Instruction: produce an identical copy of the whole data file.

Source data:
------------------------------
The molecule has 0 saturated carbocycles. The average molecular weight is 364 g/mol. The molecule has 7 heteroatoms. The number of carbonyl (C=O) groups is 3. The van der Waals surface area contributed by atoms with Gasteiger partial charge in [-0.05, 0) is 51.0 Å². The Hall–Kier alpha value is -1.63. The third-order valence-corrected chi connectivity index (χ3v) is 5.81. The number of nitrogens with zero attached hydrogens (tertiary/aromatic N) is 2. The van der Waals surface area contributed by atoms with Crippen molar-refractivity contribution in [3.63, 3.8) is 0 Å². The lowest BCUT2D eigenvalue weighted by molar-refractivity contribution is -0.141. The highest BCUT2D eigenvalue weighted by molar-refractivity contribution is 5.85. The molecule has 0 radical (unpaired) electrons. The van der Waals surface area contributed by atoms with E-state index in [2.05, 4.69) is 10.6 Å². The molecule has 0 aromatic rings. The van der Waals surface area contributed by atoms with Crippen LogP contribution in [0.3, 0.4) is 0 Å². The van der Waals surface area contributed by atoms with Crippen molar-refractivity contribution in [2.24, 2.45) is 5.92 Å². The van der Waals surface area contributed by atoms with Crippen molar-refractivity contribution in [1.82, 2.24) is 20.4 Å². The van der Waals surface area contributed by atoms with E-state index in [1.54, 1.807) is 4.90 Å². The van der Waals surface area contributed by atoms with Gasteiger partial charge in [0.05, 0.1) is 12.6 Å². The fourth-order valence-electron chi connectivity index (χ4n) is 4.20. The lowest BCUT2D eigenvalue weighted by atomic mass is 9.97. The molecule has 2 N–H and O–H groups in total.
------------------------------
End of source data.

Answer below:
The molecule has 0 saturated carbocycles. The average molecular weight is 364 g/mol. The molecule has 7 heteroatoms. The number of carbonyl (C=O) groups is 3. The van der Waals surface area contributed by atoms with Gasteiger partial charge in [-0.05, 0) is 51.0 Å². The Hall–Kier alpha value is -1.63. The third-order valence-corrected chi connectivity index (χ3v) is 5.81. The number of nitrogens with zero attached hydrogens (tertiary/aromatic N) is 2. The van der Waals surface area contributed by atoms with Crippen molar-refractivity contribution in [3.63, 3.8) is 0 Å². The lowest BCUT2D eigenvalue weighted by molar-refractivity contribution is -0.141. The highest BCUT2D eigenvalue weighted by molar-refractivity contribution is 5.85. The molecule has 0 radical (unpaired) electrons. The van der Waals surface area contributed by atoms with E-state index in [2.05, 4.69) is 10.6 Å². The molecule has 0 aromatic rings. The van der Waals surface area contributed by atoms with Crippen LogP contribution in [0.3, 0.4) is 0 Å². The van der Waals surface area contributed by atoms with Crippen molar-refractivity contribution in [2.24, 2.45) is 5.92 Å². The van der Waals surface area contributed by atoms with Crippen molar-refractivity contribution in [1.82, 2.24) is 20.4 Å². The van der Waals surface area contributed by atoms with E-state index in [1.54, 1.807) is 4.90 Å². The van der Waals surface area contributed by atoms with Gasteiger partial charge in [0.05, 0.1) is 12.6 Å². The fourth-order valence-electron chi connectivity index (χ4n) is 4.20. The lowest BCUT2D eigenvalue weighted by atomic mass is 9.97. The molecule has 2 N–H and O–H groups in total.